Sunday, June 28, 2009


Diversity and India are synonymous - most of us know that for a fact. However, when one starts thinking about it, one is amazed at the number of ways this diversity strikes us in our day-to-day life. I had been on a short trip to Delhi-Noida-Chandigarh over the last four days and had to travel distances from a few kilometres to thousands of kilometres. I travelled by various modes of travel and on my return tried to recollect my experiences - diverse, in every way. This post will only focus on the transportation, although diversity was also experienced in the languages, weather, culture and the usual other markers.

My trip started from Bangalore by Easy Cabs to cover the 18 km distance, followed by travel in a Spicejet Boeing 737-900 for the travel from Bangalore to Delhi - both these can be classified in the contemporary world class mode of travel category. The drive to the airport from my home, and the Bangalore airport itself, can be safely termed as world class, as far as the infrastructure goes. The temperature at Bangalore was about 20 degrees Celsius at 7 am.

Our flight reached Delhi at around noon and the announced temperature was 40 degrees Celsius. Getting off the ladder one was hit by the fury of the mid summer hot, sand laden blast, called 'loo' of Delhi. I commuted in a prepaid cab, - a 1990s Maruti van, and all this while the temperature kept soaring while we covered the 17 kms distance. After completing my work the only quick means(it was a blistering 43 degrees by then and one could not stand outside) of conveyance available for the 5 kms distance was the Delhi auto-rickshaw. The ride was HOT - Delhi summers are dreadful, specially after Bangalore.

The transportation to my next destination was even hotter, what with the auto exhaust leaking under the seats and the hot blast hitting my right calf - highest temperature on that day indicated 46 deg. Celsius in Delhi. Borrowed my friends 'Hamara Bajaj' scooter - 'the petrol cock off, choke half out, tilt fully right for 30 seconds before you kick start' kind. Work in Delhi completed by 7 pm. Walked around (popular mode of transport in our child hood - bus number 11).

Met friends and then took a neighbourhood cab to the Inter State Bus Terminus - a terminus crawling with buses from the ancient industrial era to the latest Volvo buses. Similarly, there were people of all colours, sizes, and means trudging along trying to find transportation to cities around Delhi. Took a Volvo bus to Chandigarh - the roads and the bus were once again close to world class - we have this funny habit of carrying all our luggage to our seats - doesn't matter if we, and everyone around, gets inconvenienced for most part of the journey.

Returned to Delhi by Shatabdi - it has always amazed me as to how the railways always run full and carry people of all classes - a microcosm of India. However, Shatabdis try to insulate the middle class from the other classes, while travelling, but one cannot but notice them on the platforms of stations that it whizzes past, or in the fields, or in the shanty towns on the outskirts of every city - temperatures above 40 degrees Celsius, lived in air conditioned comfort, feel bearable when one sees families living their entire life under sheets of blue plastic.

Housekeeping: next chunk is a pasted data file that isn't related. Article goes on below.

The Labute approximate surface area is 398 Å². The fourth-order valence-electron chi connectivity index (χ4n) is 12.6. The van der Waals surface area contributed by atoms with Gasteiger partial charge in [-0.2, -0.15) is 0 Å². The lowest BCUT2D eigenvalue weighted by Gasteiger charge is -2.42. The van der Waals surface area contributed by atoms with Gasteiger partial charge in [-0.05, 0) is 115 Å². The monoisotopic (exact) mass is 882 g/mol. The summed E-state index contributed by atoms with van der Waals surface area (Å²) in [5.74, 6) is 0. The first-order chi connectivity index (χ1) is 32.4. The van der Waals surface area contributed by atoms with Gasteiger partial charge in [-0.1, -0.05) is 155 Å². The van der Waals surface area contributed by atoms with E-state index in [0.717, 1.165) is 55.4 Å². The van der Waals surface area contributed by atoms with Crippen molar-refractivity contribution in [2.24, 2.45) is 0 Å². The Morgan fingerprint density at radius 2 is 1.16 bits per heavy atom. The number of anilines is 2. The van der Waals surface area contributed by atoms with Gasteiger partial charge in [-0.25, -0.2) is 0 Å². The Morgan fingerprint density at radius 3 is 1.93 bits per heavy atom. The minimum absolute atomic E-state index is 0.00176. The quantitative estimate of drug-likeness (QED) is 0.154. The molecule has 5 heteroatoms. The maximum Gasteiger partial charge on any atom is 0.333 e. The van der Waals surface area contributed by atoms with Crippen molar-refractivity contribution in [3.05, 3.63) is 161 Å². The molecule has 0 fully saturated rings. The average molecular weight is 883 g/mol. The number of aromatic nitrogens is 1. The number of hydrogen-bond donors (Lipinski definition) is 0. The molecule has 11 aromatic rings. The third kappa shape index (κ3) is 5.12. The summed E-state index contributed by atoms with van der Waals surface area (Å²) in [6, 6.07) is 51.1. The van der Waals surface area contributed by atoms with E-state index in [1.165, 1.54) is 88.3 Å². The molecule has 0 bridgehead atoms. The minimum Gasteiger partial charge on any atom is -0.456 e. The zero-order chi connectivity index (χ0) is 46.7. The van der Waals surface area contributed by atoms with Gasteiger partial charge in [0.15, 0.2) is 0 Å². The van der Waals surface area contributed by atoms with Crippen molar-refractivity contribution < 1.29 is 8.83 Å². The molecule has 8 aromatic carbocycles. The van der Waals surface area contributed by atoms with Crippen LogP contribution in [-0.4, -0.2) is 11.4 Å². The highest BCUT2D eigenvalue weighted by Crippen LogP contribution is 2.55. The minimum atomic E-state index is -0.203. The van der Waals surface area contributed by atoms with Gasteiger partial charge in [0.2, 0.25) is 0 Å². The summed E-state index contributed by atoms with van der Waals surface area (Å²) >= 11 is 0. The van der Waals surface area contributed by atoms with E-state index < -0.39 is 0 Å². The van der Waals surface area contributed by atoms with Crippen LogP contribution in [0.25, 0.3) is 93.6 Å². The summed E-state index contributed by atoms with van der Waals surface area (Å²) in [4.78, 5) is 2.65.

Had to visit a bank branch in Delhi - nearest one to the New Delhi railway station being at Pahar Ganj, I took a cycle rickshaw to manoeuvre through the narrow, potholed, overcrowded, encroached upon streets around New Delhi railway station. Many years ago I had read that the human pulled rickshaws were to be banned in the then Calcutta, as these were considered inhuman. Cycle rickshaw is also considered as one such contraption by some people.

The trip in the rick was followed by a Call cab to Delhi International Airport Ltd. Having travelled, I can say that DIAL has really built an international standard terminal - very impressive indeed after the experiences one has had at the other older terminals at Delhi. Read about the DIAL experience in a magazine, and tried to understand what it took to make the change in look, experience and feel at DIAL - had some idea, but was stunned by the facts - in short, it took a LOT to make it happen. Feel proud that we could make it happen, like so many other things, notable being the metro in Kolkata and Delhi. Management guru, Gurcharan Das's, statement, "with bold ambition, quick thinking, meticulous planning and brilliant execution - all the skills that are making Indian companies successful on the world stage" is so true today. It reminds me of another saying, "Government's job is to legislate and enforce legislation and not to get in to means of production, or in to providing services that the private sector can deliver". India is finally waking up to this fact.

The modes of transportation during this short trip included some that were at par with the leading edge any where on the globe while some were at the other extreme, or from another era - and the rest falling in between. We still have bullock/ camel/ elephant/ horse driven carts with wooden wheels as modes of transport. Has any one experienced any others too? Can we do away with some of them, right here and now? I do not believe so.

I believe, India is far too diverse in means, terrain, needs, wants and requirements and that all these modes of transportation will stay with us for some more years to come. What do you think?

Images: Courtesy Image search on Google. In case any one has any objection to the use of these images on this post, please do let me know and they will be removed immediately. Thank you.